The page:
You may think you have a handle on your user behavior, but unless your analytics are fully cross-platform you’re not going to be getting the full picture.
Users just don’t navigate apps in tidy, single-platform flows anymore.
In a study of e-commerce companies, Facebook found that 45% of all shopping journeys included at least one mobile event. For an e-commerce site, any one of those actions could be a crucial point of analysis.
More recently, referral marketing platform
Extole found that similar cross-platform behavior had taken over the process of sending and receiving invites to try different services.
sent links to their friends from desktops about 82% of the time, but those were only opened by friends on desktops about 54% of the time—28% of the time, they were opened on mobile.
The lesson is clear: people are not navigating products and services in a clean, tidy manner anymore. They are using several different platforms, often going back and forth between native apps, mobile sites, and desktop browsing as they make their way to becoming customers.
While a seemingly small shift from the outside, this created what a Verizon marketing director called “
chaos” for marketers trying to track user behavior. It was suddenly all too clear that existing tools for tracking behavior, which are optimized for desktop web browsing, can only really catch user action in fits and starts. They can’t capture a broad picture.
But with analytics vendors that do allow you to analyze how people are using your product across different platforms, getting a full picture of your user behavior doesn’t have to be chaos.
Cross-platform analytics let you look at users who are moving from your native app to your mobile site to your desktop site, combine data from all those platforms to get a broad understanding of your user base’s behavior, and then dive into specific performance metrics on each.
This kind of versatility in your analytics is crucial to making the right product decisions, understanding user flows and conversions, and refining your core UX platform-wide.
Cross-Platform Data Collection
Without cross-platform analytics, you slow down the efforts of your product teams to understand the changes they need to make.
Collecting data across platforms manually, organizing it, cleaning it up, and presenting it in readable format is a time-consuming affair. It’s unacceptably slow if you’re trying to iterate fast, and it keeps valuable information on user behavior out of your hands.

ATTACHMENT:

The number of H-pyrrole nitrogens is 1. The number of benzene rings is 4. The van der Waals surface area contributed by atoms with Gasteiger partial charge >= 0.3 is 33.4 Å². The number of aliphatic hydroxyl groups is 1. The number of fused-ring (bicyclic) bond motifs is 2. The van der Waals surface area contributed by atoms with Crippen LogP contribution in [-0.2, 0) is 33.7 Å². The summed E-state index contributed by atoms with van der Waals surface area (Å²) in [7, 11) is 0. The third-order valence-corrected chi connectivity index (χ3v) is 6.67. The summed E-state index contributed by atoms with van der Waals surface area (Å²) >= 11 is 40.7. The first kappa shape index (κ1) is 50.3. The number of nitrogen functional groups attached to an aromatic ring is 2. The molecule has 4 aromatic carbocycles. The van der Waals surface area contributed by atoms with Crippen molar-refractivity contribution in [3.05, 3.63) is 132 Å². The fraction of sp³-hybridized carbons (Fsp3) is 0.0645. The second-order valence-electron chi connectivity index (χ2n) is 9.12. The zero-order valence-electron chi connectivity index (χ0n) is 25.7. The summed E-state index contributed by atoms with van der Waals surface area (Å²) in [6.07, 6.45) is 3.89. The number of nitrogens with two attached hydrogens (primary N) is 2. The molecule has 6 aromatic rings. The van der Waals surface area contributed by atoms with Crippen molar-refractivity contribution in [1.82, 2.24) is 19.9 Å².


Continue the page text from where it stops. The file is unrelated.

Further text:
If each platform is sending out its own version of a user identifier—real_name: compared to name: for instance—then you’re going to have to spend more time and hire more people just to process all of this data into a usable end product.
Having easy access to that end product is crucial. Without being able to track users as they move across platforms, you won’t just have an incomplete behavioral model—you’ll have an actively misleading one. It’ll show you conversions and bounces, but you won’t be able to see any of the context or any of the user journey behind it.
This is a problem that Rocket Games ran into as they started growing. They make casino games for Facebook and mobile, and they needed information on how all of their games—over 40 of them—were performing. But at one point, it was actually taking days for data to flow into their dashboards.
If you’re using multiple analytics providers to bring in your data or even doing parts of it manually because your provider can’t properly track a certain platform, the amount of time you’ll spend just collecting data is going to increase as you grow your business. With Rocket Games, their query speeds slowed to a crawl.
What cross-platform analytics can do is pull all of that data together into one place. It sorts everything by platform in a consistent manner so there’s no clean-up. And, crucially, it’s fast.
Steven Jian, the CTO and Cofounder of Rocket Games, says cross-platform behavioral data is now so important that his business “wouldn’t be able to survive without it.”
Rocket Games has users on
iOS, Android, Amazon, and Facebook. Collecting that data separately through siloed solutions might work in the short-term, but Rocket Games pushes updates multiple times a week to their catalog of over 40 separate games. They analyze about 3 billion events monthly to do that.
There’s no way that Rocket Games or any other company can efficiently and accurately analyze their user behavior without cross-platform mobile analytics.
Optimizing The User Journey
The modern user journey is a complex exchange of information across platforms. This makes many of the traditional methods of tracking conversions, which rely on single platforms and desktop events, functionally obsolete.
The classic funnel model—drive user acquisition, activate more users, and generate more revenue from each user—is useful. The problem is that the data you need to collect to understand it is multifaceted.
Users do a bit of research on their phone, open up an email from your company, watch a video of yours, do some price comparisons on their phone, and maybe all in the same hour! If all you’re doing is tracking a browser cookie, then you’re missing all of that. Today, you need cross-platform analytics if you want to understand your funnel.
Fareed Mosavat, head of the growth team at